Thailand’s new Senate selection process underway amid complexities for candidates

Monday officially marked the start of the selection of new senators, a process that has become part of the ongoing war between progressive forces hoping for democratic political reforms and conservatives seeking to keep the status quo.

Hopeful candidates headed to district offices across the country on the first day of registration to compete for one of the 200 seats in Parliament’s upper house.

The power of the Senate — although limited compared to the House of Representatives, which has law-making responsibilities — was shown dramatically when it blocked the progressive party that won the most seats in from forming a new government.

The senators were able to do so because of the 2017 Constitution, adopted under a military government, which requires the prime minister to be approved by a joint vote of the elected House and the Senate, which was appointed by the military regime.

The Move Forward Party was opposed by senators who disapproved of its promise to seek reforms of Thailand’s monarchy.

The process of selecting the new senators will involve three rounds of voting: district, provincial and national.

Unlike the elected lower house legislators, the senators will be chosen by their fellow applicants, competing in 20 categories such as occupation or social position, including women, the elderly and the disabled.

The final results are expected to be released in July.

Critics say that the selection process outlined in the Constitution is so convoluted and ambiguous that it was intentionally designed to discourage public participation.

Critics also say that the Constitution allows the state bureaucracy to hold more power than directly elected political officeholders.

The new senators will no longer be able to take part in selecting a prime minister but will retain the power to approve legislation adopted by the House.

They also have the power to select members of supposedly independent regulatory bodies such as the Election Commission and the Constitutional Court, whose work has been widely seen as obstructing efforts at political reform and debilitating proponents with legal punishments, including prison.

The Senate’s votes are also needed to amend the Constitution. The governing Pheu Thai party is pushing for a new charter to replace the 2017 one to facilitate certain reform efforts pledged during the campaign.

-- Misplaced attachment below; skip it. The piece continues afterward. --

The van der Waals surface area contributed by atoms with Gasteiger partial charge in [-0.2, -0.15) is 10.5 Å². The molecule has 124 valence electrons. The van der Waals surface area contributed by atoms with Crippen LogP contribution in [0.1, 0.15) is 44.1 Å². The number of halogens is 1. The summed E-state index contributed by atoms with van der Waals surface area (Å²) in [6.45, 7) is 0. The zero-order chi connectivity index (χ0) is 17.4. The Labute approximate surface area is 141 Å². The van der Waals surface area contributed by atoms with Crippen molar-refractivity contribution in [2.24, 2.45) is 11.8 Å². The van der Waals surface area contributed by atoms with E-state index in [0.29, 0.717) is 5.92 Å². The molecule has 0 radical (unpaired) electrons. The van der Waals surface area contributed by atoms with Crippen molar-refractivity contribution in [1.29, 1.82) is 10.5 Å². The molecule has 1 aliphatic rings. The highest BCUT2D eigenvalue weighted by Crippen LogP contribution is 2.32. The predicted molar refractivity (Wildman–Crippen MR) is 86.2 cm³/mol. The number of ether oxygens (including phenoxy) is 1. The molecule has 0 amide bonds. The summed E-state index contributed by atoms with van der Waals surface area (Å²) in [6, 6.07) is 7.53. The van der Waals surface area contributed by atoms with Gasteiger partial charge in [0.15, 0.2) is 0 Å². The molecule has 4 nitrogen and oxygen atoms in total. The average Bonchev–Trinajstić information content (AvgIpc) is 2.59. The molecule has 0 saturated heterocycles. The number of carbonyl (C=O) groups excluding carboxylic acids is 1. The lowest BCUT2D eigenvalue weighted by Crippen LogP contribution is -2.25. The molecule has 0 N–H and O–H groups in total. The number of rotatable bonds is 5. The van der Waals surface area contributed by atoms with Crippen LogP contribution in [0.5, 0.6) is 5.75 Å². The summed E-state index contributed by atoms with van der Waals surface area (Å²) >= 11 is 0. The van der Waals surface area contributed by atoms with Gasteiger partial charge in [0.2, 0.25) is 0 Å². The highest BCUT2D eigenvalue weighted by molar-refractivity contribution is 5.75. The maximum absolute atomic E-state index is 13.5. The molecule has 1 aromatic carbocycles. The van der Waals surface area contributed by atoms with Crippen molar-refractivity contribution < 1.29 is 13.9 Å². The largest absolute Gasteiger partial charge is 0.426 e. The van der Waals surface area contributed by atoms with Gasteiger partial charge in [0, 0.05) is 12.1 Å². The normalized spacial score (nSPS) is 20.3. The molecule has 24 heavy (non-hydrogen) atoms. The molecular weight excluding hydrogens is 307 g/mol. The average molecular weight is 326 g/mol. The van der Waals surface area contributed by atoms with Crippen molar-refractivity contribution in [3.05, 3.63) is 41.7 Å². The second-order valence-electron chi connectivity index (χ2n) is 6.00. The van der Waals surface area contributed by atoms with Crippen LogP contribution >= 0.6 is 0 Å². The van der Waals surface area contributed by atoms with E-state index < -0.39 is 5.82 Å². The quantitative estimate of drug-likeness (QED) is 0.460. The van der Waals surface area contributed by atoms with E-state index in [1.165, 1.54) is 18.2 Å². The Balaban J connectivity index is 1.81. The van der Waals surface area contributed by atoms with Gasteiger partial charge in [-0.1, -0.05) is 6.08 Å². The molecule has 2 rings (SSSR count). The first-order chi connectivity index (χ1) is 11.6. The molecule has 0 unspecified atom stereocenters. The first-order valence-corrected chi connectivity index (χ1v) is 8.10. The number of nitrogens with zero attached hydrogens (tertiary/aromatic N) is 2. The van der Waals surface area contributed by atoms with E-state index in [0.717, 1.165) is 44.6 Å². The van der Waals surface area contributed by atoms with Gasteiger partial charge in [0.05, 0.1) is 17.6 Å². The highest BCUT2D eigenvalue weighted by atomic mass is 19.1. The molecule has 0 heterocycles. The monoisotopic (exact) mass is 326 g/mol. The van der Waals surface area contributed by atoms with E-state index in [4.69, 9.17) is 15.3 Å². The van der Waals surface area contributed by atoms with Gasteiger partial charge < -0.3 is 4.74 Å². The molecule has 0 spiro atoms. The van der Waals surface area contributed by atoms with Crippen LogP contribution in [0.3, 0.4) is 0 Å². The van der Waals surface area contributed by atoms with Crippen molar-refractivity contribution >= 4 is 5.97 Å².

Civil society groups have campaigned to increase public awareness and encourage those supporting democratic reforms to enter the Senate selection process.

Yingcheep Atchanont, a law reform advocate with the group iLaw, has been organizing public discussions on the importance of the Senate and workshops to help potential applicants understand how the selection process works.

“We are informing people what to do if they want change. There have been calls in recent years to reduce the power of the Senate, to get rid of the Senate,” he said. “All of this can only happen if we can amend the Constitution, and we need from the senators for that.”

Candidates must be over 40 years old and have more than 10 years of experience in their chosen occupational group, a provision that does not apply to those competing in one of the social identity groups. They also cannot campaign or do anything that can be perceived as campaigning.

Even the Election Commission has admitted that the process is complicated but says it will be able to carry it out smoothly and transparently.

Purawich Watanasukh, a political science lecturer at Bangkok’s Thammasat University, said he believes the complicated rules were deliberately designed to discourage public participation.

“This is the fight of the people to debug not only the Senate itself, but the Constitution, which would lead to a new political landscape in Thailand,” he said, “”It will be the next battleground between the progressive movement and the establishment.”